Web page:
It’s ruining the game it is! This new fangled thing they’re doing out there.
As the World T20 World Cup winds to a close I thought it was a great time to reflect on the things, like T20, that have ruined the game of cricket.
In 1822, one journalist wrote “the new style is fatal to all scientific play, putting a premium on chance hits, and placing scientific defence at a discount”.
What was this revolution? Round arm bowling (think the Malinga Slinger). In 1864, another new revolution was going to ‘ruin batsmanship’ – overarm bowling.
Within a decade one old player was saying “[it’s] killed professional fast bowling; for years they were almost afraid to bowl”. That was W.G. Grace coming out to face this new style of bowling and scoring 217, 77, 112, 117, 163, 158, and 70.
“Big money is ruining cricket!” wrote one journalist in the ’30s of the controversy to shortening the playing hours. This was a conspiracy not to make it more bearable for the players, but to coax more money out of the cricket going public by making the games go for more days.
In 1943, C.T.B. Turner, one of the fast bowling greats of the late 19th and early 20th centuries called the ‘hit or miss’ race for runs against time of one day cricket ‘a menace’.
In the ’50s the NSW Cricket Association had a short ban on there being more than two players in the leg trap as it was “ruining the spectacle of cricket”. If such a ban had been kept and expanded to the rest of the cricket world, we’d probably never have seen the reverse sweep.
And then came Kerry Packer. A whole article could be written about the whinging and moaning surrounding the explosion of one day cricket in the 1970s, but I think even better would be to offer some choice quotes from this letter to the editor in The Canberra Times from 1985.
Packer game not cricket
[T]he Packer organisation … will be recorded in history as the people who firstly seduced and secondly destroyed the game of cricket. [T]urned the rules of the game upside down, decked the … teams out like … clowns at a kids’ circus, fitted all types of head-gear and protective devices to the players, changed to using a white ball instead of a red one …, introduced instant replays from every conceivable angle with monotonous regularity and,… microphones at the stumps to record and broadcast the “death rattles” … all to entice more … non interested cricket spectators to pay and pass through the gates. [T]hey encouraged a new form of bodyline as the standard for fast bowling, no doubt having in mind the “blood-and-guts” attraction of the arena at the Colosseum or … bull fight. [T]hey have created an entirely new game with precious little in common with the game of cricket. … What I believe we are witnessing is the end of cricket as we have known it. … I do not believe that the two games are either complementary or compatible. … [I]f our cricketers continue being involved in both systems, we will never field a Test team with the capabilities of the teams of the 50s and 60s.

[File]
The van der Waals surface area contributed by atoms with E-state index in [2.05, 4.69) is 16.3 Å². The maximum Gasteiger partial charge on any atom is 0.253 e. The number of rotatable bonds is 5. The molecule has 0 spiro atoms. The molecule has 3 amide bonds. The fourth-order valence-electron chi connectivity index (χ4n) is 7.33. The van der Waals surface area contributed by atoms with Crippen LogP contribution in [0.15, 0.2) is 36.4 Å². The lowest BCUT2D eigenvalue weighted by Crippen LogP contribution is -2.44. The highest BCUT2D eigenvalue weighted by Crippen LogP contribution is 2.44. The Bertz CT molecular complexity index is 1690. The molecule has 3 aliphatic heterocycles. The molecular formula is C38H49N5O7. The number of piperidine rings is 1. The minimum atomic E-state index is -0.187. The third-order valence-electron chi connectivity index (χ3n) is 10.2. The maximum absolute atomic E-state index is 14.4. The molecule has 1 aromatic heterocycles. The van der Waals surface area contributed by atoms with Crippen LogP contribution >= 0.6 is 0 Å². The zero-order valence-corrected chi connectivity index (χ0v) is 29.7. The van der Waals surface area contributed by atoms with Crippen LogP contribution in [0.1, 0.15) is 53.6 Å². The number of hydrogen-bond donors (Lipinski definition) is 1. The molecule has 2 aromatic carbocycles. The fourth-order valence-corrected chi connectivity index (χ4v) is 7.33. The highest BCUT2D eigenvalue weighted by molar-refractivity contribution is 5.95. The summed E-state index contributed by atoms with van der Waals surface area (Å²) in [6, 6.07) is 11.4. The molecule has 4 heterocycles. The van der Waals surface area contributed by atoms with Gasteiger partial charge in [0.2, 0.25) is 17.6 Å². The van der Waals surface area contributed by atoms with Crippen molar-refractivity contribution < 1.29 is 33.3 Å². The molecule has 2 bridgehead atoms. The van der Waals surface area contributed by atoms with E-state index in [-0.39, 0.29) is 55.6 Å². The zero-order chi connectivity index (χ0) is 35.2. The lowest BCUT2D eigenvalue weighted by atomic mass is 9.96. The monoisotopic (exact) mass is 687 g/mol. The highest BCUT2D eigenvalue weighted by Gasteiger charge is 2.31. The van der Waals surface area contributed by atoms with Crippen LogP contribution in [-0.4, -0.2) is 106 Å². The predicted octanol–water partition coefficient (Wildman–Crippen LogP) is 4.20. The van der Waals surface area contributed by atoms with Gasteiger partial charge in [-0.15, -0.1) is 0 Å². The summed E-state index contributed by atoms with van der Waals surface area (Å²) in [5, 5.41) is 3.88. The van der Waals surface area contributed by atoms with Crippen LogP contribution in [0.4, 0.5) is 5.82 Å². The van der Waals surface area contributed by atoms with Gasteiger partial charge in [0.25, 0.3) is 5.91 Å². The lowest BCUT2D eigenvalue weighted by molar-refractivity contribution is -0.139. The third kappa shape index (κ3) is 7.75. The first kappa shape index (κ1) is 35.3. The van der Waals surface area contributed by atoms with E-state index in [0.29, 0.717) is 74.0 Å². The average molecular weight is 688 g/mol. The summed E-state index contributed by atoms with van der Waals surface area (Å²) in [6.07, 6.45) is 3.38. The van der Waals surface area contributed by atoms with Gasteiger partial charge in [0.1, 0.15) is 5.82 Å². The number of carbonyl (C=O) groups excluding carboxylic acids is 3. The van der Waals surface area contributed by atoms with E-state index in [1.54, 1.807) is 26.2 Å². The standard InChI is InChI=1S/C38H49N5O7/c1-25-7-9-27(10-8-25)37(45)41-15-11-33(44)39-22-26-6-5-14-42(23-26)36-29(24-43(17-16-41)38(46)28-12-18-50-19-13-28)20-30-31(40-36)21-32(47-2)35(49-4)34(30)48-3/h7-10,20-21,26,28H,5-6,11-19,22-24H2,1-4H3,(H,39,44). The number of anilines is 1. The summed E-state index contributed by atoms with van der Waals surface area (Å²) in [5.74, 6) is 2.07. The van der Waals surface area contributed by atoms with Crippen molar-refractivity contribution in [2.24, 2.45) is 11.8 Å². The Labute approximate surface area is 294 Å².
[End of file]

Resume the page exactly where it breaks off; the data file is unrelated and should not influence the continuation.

As far as Old Man Yells At Cloud goes, Abe Simpson would be proud.
Which we could pretty much just rinse and repeat for T20.
Brett Osmond wrote in The Roar on 1 November, 2013 that it’s “turning our Test team into a bunch of easy-out individuals who think it’s more important to score runs fast than to construct an innings for the team?”
Mickey Arthur said in 2011 that it was ruining Australia’s chance of regaining the No.1 test spot. Funny, I thought that it was having Mickey Arthur as coach that was doing that.
Mohammad Yousuf declared that it was going to be the end of Pakistani cricket after a disastrous first Test in Australia in 2009-10. This was a time when Pakistan were the world T20 champs, and six months before the betting scandal that would throw a cloud over all Pakistan results for years prior.
Pretty sure that’s worse for the team than T20, Mohammad. Let’s not forget the 2014 Australian tour of Pakistan (UAE) ended with three Pakistani batsman averaging over 97.
At the time of writing, the West Indies are still in with a chance of winning this year’s Twenty20 tournament. The same West Indies that got their proverbials handed to them on a platter by the Australians last summer.
The same West Indies who, if it weren’t for the money being paid out by the various T20 comps around the world, would probably be fielding a side of 16 year olds who hadn’t yet given up to go and play baseball in the US so they could at least earn a pay packet.
The same West Indies who were beaten in a thriller by Afghanistan; a team who is surely one of the sporting stories of this century.
T20 sure has changed the face of cricket. More players than ever can make a living out of the game, vastly improving skills. More teams than ever can compete at a world cup without it taking fifteen months to get through, vastly improving the international reach of the game.
The BBL is the ninth most attended sporting league in the world. BBL games have bigger crowds than Serie A! Imagine what that’s doing to getting the next generation of Australian cricketers involved in the game. And that’s not even mentioning what it’s done to create a more exciting style of play, both with the bat, and the ball (I defy anyone to say that T20 isn’t a bowler’s game).
I love Test cricket. But T20 isn’t ruining Test cricket, it’s making it. If you disagree feel free to go and shout at clouds with Jack Herrald of Bateman’s Bay, and I’ll watch overarm fast bowling to reverse sweeping W.G. Grace-esque batsman with my snicko and instant replays.
Anthony Condon is a cricket historian at La Trobe University